Six Flags Over Texas' Newest Attraction

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    NEWSLETTERS

    NBC 5 photographer Kevin Williams got a sneak peek at the new twist to Six Flags Over Texas’ Batman roller coaster. The ride opens to the public on the Fourth of July. (Published Wednesday, Jul 2, 2014)

    NBC 5 got a sneak peek at Six Flags Over Texas' newest attraction, which doesn't open to the public until the Fourth of July.

    The Batman roller coaster is a stable at the theme park, but later this week everyone will have the chance to ride it backwards.

    Sneak Peek at the Newest Attraction at Six Flags Over Texas

    [DFW] Sneak Peek at the Newest Attraction at Six Flags Over Texas
    NBC 5 got a sneak peek at Six Flags Over Texas’ newest attraction, which doesn’t open to the public until the Fourth of July. (Published Wednesday, Jul 2, 2014)

    For a limited-time, Six Flags is switching gears and running the Batman coaster backwards. It's the same ride, but a completely different experience.

    Riders won't be able to see the twists, turns and loops coming.

    NBC 5 Cameraman Tests Out New Six Flags Coaster

    [DFW] NBC 5 Cameraman Tests Out New Six Flags Coaster
    NBC 5's Kevin Williams got to experience the new Batman Backwards ride at Six Flags Over Texas in Arlington on Wednesday. The ride opens to the general public on the Fourth of July. (Published Wednesday, Jul 2, 2014)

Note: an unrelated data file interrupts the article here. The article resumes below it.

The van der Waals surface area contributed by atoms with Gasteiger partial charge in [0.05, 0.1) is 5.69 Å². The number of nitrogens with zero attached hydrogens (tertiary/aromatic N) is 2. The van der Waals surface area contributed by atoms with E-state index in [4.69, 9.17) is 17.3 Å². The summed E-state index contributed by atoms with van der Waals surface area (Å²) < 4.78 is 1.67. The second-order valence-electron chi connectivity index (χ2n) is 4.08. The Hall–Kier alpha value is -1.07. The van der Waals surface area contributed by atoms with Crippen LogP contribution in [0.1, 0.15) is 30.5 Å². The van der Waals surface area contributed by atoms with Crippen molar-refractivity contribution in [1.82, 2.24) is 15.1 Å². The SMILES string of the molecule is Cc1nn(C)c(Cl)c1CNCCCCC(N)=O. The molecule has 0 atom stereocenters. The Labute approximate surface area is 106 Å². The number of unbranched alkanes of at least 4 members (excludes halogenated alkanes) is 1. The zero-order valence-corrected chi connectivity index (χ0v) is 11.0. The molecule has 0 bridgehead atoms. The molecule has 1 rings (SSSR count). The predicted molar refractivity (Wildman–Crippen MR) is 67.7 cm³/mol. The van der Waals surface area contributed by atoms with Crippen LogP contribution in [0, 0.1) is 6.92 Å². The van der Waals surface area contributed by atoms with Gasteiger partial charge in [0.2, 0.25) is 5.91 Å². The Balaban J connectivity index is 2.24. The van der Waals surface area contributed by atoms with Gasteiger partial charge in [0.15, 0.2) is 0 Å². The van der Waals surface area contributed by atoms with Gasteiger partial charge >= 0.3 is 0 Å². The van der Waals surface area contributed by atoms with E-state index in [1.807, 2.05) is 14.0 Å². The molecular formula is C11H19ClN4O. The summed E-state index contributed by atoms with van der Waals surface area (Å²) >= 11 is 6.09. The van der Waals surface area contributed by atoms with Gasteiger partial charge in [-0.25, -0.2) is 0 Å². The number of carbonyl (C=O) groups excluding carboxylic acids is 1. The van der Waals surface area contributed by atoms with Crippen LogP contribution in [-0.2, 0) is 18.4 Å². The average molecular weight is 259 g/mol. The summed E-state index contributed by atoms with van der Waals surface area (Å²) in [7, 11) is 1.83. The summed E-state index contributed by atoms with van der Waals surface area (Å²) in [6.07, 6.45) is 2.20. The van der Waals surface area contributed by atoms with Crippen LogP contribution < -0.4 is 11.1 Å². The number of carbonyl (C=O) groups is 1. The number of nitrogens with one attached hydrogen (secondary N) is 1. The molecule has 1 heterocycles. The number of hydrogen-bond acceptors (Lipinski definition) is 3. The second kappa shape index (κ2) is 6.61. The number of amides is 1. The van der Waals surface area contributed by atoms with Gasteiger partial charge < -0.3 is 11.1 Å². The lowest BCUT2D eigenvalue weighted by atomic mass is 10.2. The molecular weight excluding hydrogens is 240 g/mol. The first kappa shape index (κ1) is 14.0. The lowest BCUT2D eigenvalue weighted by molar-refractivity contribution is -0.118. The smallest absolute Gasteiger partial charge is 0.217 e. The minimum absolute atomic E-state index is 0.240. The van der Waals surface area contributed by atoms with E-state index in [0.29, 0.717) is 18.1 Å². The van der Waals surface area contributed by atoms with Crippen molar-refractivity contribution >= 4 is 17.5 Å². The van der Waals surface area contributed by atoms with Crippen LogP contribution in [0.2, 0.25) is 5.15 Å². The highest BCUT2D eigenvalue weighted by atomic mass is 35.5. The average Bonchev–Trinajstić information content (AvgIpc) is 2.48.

NBC 5's Jeff Smith admitted he was too scared to check it out since he is not a coaster fan, but his photographer Kevin Williams did it, and gave the experience rave reviews.

    The ride has a top speed of 50mph and has a top height of 110 feet, with 2,700 feet of roller coaster track.

    But some of rides can be a little less amusing when some bugs fly by. In fact, keeping bugs away from the coasters is a daily fight for Six Flags employees.

    Park employees showed NBC 5 what they do to keep the wasps, bees and gnats away from visitors as the summer months heat up.

    Getting hit in the face by a bug or a wasp is a concern for everyone who likes coasters, since there's nothing you can do about it when you're strapped in hundreds of feet in the air.

    Six Flags Over Texas has five full-time employees on its Landscape Team. They usually deal with two wasp nests a week, most of them are small and can be batted down.

    "There's a lot of us out here that are behind the scenes that do a lot of work, that people don't know about," said landscape foreman Lowell McKenzie.

    The team uses bug spray and broom handles to remove the nets, and occasionally have to stop a ride until a swarm dissipates.

    Experts say getting hit by bugs is a roller coaster rite of passage.

    "It's going to happen," McKenzie said. "There's no predicting where a bug is going to be flying. Usually you just have to let them dissipate on their own. You can't do much about them when they're swarming."

    The landscape team did advise that to help keep bugs away, park visitors should not dump leftover drinks in the bushes near the rides when in line, because that draws the bugs.